The end of the Turkish exception


By Isaac Martín Barbero | Turkey is bound to grab the attention of governments and investors around the world in the coming years. Last June, with an 87% turnout, the Turks renewed their confidence in the ruling Justice and Development Party (AKP) led by Recep Tayyip Erdoğan and opened the prospect of a third consecutive term to his ambitious project to transform the nation.

Today, Turkey presents itself as a country with a government that has no internal opposition strong enough as to stand up to its policies. On the contrary, it has a clear domestic development strategy and an equally definite aspiration with regards to the role it wants to play in regional and world affairs.

Apart from the repeated electoral victories and winning the “yes” advocated by the government in the September 2010 referendum about constitutional change, the AKP has prevailed over its greatest political rival: the army. Within the alliance of Europe,Turkey has drawn attention for the extraordinary role that the army displays in society and politics. With a history of coups and political interference, secular as much as religious Turks mostly agreed on the impossibility of any political option that defied the power of the generals of the Republic. Now, things have changed.

Tensions between the ruling party and  military civil servants began to gain force in 2010, when military leaders dared to boycott the inauguration of President Gül in protest for the fact that his wife attended the event covered with a headscarf. A year later, the Constitutional Court decided, by a single vote, not to outlaw and disband the ruling party. After that, the police –under government control– uncovered some ultra-nationalist plots to destabilize the country and overthrow the AKP government (“Ergenekon” and “Mazo”), which triggered waves of arrests of senior military including a four-star general on active duty, in May 2011.

The situation erupted in early August 2011 with the resignation of the Chief of Staff and the three generals in command of the three armies, in protest against the government. Thus, the Supreme Military Council was held in early August in the absence of five members of the military. This circumstance, together with the appointment as head of the armed forces of a General of the Gendarmerie responsive to the government’s views, appears to end the Turkish exception and open the door to an era in which armed forces are fully subordinated to political power and without the ability to overthrow any political leadership that does not meet its approval.


Meanwhile, now that the so-called “Washington Consensus” seems dead, Turkey’s government has managed to transform a country that once was the largest and most continuous customer of the International Monetary Fund (19 agreements on as many adjustment programs and support financed by the IMF) into an anchor of stability and growth in a global context of widespread crisis. The AKP has since its rise to power in2002 developed a policy of orthodoxy centred on boosting the necessary reforms to meet the Copenhagen criteria and economic rationality.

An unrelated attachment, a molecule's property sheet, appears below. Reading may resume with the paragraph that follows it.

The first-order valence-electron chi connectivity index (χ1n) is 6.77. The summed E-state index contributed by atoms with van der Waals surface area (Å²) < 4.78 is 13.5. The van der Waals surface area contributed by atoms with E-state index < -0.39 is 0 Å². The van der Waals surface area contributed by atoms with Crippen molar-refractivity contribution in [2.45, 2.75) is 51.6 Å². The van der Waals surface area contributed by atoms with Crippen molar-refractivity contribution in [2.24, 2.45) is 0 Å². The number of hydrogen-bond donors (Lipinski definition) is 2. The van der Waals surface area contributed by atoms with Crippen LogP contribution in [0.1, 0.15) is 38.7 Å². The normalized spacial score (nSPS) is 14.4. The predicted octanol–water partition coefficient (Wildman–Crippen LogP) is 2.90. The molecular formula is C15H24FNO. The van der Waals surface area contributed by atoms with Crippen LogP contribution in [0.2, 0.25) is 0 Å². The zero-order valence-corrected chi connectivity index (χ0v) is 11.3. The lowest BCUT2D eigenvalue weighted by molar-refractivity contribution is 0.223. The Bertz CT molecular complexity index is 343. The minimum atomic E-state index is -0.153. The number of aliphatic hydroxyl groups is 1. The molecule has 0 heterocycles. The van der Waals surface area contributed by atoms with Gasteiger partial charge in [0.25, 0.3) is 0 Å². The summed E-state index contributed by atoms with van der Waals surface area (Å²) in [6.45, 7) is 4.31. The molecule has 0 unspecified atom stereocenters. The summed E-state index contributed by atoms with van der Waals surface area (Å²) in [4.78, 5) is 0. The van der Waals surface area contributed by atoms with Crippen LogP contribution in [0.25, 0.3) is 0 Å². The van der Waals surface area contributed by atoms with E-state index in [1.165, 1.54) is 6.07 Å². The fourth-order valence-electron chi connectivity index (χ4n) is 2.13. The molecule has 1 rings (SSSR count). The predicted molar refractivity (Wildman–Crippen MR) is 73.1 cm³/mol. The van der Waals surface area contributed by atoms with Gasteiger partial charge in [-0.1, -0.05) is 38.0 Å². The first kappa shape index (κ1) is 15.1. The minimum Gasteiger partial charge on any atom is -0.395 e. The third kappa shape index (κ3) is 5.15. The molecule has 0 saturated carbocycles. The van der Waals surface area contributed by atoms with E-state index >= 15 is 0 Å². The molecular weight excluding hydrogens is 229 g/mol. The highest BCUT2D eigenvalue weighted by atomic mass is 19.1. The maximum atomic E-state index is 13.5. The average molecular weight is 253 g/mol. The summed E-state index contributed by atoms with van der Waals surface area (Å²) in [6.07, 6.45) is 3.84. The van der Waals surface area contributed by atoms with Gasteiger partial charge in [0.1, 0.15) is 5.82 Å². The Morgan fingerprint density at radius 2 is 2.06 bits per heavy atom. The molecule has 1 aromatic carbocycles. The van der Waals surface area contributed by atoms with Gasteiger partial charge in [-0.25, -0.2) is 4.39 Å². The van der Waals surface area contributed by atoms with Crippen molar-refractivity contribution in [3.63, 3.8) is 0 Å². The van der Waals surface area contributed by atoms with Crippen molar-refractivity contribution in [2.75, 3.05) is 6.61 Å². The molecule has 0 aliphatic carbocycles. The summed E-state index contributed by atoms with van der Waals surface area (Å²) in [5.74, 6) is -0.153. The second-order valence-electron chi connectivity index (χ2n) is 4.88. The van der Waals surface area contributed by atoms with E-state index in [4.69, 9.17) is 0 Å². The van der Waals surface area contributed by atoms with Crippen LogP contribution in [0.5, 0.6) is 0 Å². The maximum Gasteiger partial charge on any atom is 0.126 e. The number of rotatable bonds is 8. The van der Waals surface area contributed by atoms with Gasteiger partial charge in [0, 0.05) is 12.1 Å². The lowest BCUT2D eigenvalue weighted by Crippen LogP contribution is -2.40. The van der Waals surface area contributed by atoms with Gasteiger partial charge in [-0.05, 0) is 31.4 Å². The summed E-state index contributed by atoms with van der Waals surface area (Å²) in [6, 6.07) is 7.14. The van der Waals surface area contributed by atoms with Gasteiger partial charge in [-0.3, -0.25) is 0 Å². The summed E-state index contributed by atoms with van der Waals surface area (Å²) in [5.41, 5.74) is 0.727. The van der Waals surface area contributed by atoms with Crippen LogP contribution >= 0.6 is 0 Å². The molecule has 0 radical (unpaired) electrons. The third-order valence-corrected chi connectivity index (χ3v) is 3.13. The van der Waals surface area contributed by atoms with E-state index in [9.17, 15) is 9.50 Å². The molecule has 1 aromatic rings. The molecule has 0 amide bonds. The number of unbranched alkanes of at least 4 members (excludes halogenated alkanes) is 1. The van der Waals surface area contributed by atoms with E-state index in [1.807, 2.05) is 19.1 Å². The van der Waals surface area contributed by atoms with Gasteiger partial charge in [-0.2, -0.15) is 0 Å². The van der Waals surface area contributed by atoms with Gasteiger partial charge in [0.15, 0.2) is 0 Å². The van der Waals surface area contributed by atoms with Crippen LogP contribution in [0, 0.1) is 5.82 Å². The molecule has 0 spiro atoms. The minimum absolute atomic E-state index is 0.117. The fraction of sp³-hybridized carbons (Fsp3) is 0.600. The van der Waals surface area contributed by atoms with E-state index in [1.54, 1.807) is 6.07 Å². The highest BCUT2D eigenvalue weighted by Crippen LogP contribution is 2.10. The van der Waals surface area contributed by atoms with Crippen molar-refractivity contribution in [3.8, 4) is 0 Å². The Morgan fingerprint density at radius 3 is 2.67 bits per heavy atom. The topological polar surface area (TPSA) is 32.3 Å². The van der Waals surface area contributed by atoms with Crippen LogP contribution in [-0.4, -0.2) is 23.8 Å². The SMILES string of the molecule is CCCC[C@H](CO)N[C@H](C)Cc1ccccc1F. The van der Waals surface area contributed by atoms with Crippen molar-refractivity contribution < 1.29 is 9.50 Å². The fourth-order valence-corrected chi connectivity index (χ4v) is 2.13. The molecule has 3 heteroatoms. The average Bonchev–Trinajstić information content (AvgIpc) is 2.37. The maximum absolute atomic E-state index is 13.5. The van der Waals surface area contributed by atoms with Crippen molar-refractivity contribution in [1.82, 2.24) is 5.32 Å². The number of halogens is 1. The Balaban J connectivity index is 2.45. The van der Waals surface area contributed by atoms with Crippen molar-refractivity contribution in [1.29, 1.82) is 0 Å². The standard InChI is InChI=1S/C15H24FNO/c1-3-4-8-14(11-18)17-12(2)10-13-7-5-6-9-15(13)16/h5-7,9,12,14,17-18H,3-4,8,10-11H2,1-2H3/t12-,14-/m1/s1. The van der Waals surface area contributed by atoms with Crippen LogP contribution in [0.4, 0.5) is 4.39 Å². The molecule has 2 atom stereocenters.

In response to the current crisis, a policy has been implemented to facilitate the recovery of the economy through fiscal measures included in a medium-term financial plan (MTP) –updated several times– designed to maintain investor confidence by achieving a stable inflation rate compatible with low interest rates. This policy, which has proven to be very profitable in political terms, has earned the applause of the markets and the international rating agencies. As a result, these have given the Turkish sovereign debt a positive investment grade while downgrading those of Western European countries.


Very much in contrast with what Turks would like, the main foreign policy issue for Turkey is its long-delayed accession to the EU. If we consider that this issue is closely marked by advances and setbacks in the Cyprus issue –the de facto partition of the island after the Greco-Turkish war of 1974 and the successive attempts to reach an agreement on its final status–, we have the question at the core of what ordinary Turks understand, and really care about, when talking of foreign policy.

Since the start of accession negotiations, only one of the 35 chapters has been completed, five have been vetoed by the French government and eight have been “frozen” since December 2006, following the closure of Turkish ports and airports to Cypriot ships. After the elections last June, and with an eye on the second half of 2012 when Cyprus will enter the EU’s rotating presidency, the Turkish government has threatened to stop its accession process if the demands of the Turkish Cypriots are not met. The outlook is not good…

Also, it does not help what is perceived in the European capitals as Turkey’s (a traditional ally of the West) excessive enthusiasm to join the race for influence in the international arena. Its desire to come up with its own solutions, first in the Iraq conflict, then in Libya and later in Syria, should be added to its policy of confrontation with Israel and its conciliatory gestures toward Iran’s nuclear whims.

As a consequence of all this, Turkey seems to have opted to turn over to the East and become more prone to give greater prominence to its status as leader of the Muslim world in detriment of its aspirations to be a full member of the West.

About the Author

The Corner
The Corner has a team of on-the-ground reporters in capital cities ranging from New York to Beijing. Their stories are edited by the teams at the Spanish magazine Consejeros (for members of companies’ boards of directors) and at the stock market news site Consenso Del Mercado (market consensus). They have worked in economics and communication for over 25 years.

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